When preparing the deep dorsal vein at the proximal penis shaft, the ligation of the vein distally closes the primary leak from the deep dorsal vein. In addition, the afore localized major leakage point revealed by 3D-CT cavernosography can be closed by several distal and proximal ligations. Afterwards, a 5F-Angiokatheter is placed in the proximal part oft he vein.  Under Valsalva-Maneuver, which has to be performed by the patients, the blood flow is reduced in the lower pelvis equal to the compression described in general surgery guidelines. When injecting polidocanol as a sclerosing agent during this time, the agent can stay longer at the venous wall and the effect of the sclerosing therapy is maximized. No residual crural or deep dorsal vein leakage could be detected after integrate combined ligation of the deep dorsal vein and antergrade sclerotherapy procedure (Figure 2). Therefore, this method is providing a therapy for deep dorsal vein and crural venous leakage in a minimal invasive setting at the same time [17, 46, 47].

Figure 2. The superior visualization of the complex venous draining system in a 3D-CT cavernosography after sclerotherapy

With this newly described technique, at 3 month follow-up 77 out of 96 patients (80.21%) reported to have erections sufficient for vaginal insertion without the use of any drug or additional device. Four (4.17%) patients did not report any improvement. Follow up with color Doppler ultrasound and CT Cavernosography revealed a new or persistent venous leakage in 8 (8.33%) of the patients. After a follow up of 12 months (n = 22) 16 (72.73%) patients still reported to have a strong enough erection for sexual intercourse. Four (18.18%) patients used PDE5 inhibitors and 2 (9.09%) patients did not report any change to their preoperative state. As before, the authors denied serious complications.

These data have been supported by a report of Carrino et al. who reported a success rate of over 90% in over 170 patients treated with this sclerotherapy treatment. Furthermore, the cure rate for erectile dysfunction was 77%, which exceeds the effectiveness of PDE5-inhibitor therapy by far [47] and offers a long-term cure of the problem.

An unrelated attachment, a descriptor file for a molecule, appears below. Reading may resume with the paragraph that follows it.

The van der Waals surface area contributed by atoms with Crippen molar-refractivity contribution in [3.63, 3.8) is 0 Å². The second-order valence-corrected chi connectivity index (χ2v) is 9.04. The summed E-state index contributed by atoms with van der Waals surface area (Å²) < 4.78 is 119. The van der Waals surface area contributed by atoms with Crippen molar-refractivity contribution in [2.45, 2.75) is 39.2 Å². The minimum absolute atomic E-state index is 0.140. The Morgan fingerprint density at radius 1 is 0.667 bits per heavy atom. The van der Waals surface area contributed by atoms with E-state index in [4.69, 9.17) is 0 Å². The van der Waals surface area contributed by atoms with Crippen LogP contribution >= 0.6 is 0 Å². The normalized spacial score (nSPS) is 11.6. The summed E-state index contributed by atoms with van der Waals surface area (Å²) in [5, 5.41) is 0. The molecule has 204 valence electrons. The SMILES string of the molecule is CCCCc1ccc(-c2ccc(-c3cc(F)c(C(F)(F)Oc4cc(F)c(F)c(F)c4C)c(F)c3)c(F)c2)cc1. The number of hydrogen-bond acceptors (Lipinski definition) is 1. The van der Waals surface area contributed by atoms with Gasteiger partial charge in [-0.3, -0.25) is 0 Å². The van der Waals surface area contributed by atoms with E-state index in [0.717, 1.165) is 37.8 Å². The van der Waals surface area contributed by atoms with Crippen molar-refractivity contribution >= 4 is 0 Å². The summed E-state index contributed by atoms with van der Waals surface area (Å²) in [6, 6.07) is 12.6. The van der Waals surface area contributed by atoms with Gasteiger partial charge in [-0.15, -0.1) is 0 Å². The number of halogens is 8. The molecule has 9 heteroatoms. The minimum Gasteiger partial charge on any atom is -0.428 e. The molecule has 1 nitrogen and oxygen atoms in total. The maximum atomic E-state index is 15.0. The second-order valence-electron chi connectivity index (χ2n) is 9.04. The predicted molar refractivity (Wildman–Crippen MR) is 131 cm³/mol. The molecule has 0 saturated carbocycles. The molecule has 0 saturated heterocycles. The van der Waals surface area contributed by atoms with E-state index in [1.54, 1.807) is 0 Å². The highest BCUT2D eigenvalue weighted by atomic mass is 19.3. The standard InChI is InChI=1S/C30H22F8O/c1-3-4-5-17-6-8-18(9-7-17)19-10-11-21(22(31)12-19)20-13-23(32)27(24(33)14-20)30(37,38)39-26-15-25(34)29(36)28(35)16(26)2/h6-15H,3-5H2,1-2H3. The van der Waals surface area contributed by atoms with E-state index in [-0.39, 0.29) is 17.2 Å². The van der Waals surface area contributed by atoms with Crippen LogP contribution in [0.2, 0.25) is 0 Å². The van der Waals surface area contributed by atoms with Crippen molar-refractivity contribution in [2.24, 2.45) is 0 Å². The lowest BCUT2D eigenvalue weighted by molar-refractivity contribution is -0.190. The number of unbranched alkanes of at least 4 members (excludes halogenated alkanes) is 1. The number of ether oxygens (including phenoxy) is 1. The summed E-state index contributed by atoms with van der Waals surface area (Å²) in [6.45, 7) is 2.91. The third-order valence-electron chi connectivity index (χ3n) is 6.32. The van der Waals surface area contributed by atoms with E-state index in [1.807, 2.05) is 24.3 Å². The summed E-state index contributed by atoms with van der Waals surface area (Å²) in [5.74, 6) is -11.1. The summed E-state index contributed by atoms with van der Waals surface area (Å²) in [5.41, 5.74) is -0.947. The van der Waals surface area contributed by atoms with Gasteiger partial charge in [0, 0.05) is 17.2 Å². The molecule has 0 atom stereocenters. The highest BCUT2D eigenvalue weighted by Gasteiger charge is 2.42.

These new and encouraging results in almost 540 patients show a short-term success rate of about 80% and long-term success in 73,7%. Depending on the method applied there is a slight advantage towards a combination of ligation and antegrade sclerotherapy with 80% short-term and 81,66% long-term success rate in 267 patients.

These recent good results with this technique lead Rebonato et al. [51-53] to the statement, that even so, embolization techniques should be considered in all the cases of confirmed ED due to VOD, especially in young patients. Although the technique is not always successful restoring completely the erectile function, in most cases, the patients have a satisfactory erectile function just resorting to oral pharmacotherapy (PDE5 inhibitors), delaying the time to penile prosthesis.

Although further exploration in randomized controlled studies is needed, these results should lead to re-consider venous leakage treatment with these minimal invasive methods in therapy of erectile dysfunction. The described methods are minimally invasive, are carried out in local anesthesia and do not contain major risks or complications.

Possibly, a combined therapy model is needed to support these mostly young patients and prevent them at least partially from life-long continuous medical treatment with all described disadvantages and complications.

Reference

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Editorial Information

Editor-in-Chief

Article Type

Short Communication

Publication history

Received: December 20, 2017
Accepted: January 11, 2018
Published: January 15, 2018

Copyright

©2018 Herwig R. This is an open-access article distributed under the terms of the Creative Commons Attribution License, which permits unrestricted use, distribution, and reproduction in any medium, provided the original author and source are credited.

Citation

Herwig R (2018) Erectile dysfunction and caverno-venous leak disease. J Transl Sci 4: DOI: 10.15761/JTS.1000205

Corresponding author

Priv. Doz. Dr. med. univ. Ralf Herwig

Men's Health Clinic, Wollzeile 1, 1010 Vienna, Austria

Table 1. Literature of embolisation technique used in treatment of erectile dysfunction (17, 22, 30, 32, 34-38, 41, 47, 52, 53).

Author

Year

Method

Number o Pat

short (3 months)

long (>12 months)

Schild

1993

embolisation retrograde

53

n/s

75.5%

Vale

1995

ligation

27

70%

63.6%

Nakata

2000

antegrade Embolisation - Ethanol

23

87%

78%

Peskircioglu

2000

embolisation- N-butyl cyanoacrylate

32

n/s

68.7%

Miwa

2001

Sclerotherapy ethanol

10

70%

50%

Basche

2003

retrograde Embolisation

4

n/s

100%

Cayan

2008

Venous surgery and crural ligation

26

0,731

64,5

Kutlu

2009

embolisation

32

yes

yes

Zhang

2009

Embedding deep dorsal vein

17

0,8235

n/s

Aschenbach

2013

endovascular embolisation

29

0,888

n/s

Rebonato

2014

anterograde embolization

18

0,81

n/s

Herwig

2015

Sclerotherapy, airblock, valsalva

96

80.21%

72.73%

Carrino

2016

Sclerotherapy, airblock, valsalva

171

n/s

0,906

n= 538

Mean 79,06 %

Mean 73,74 %

Figure 1. The superior visualization of the complex venous draining system in a 3D-CT cavernosography before sclerotherapy

Figure 2. The superior visualization of the complex venous draining system in a 3D-CT cavernosography after sclerotherapy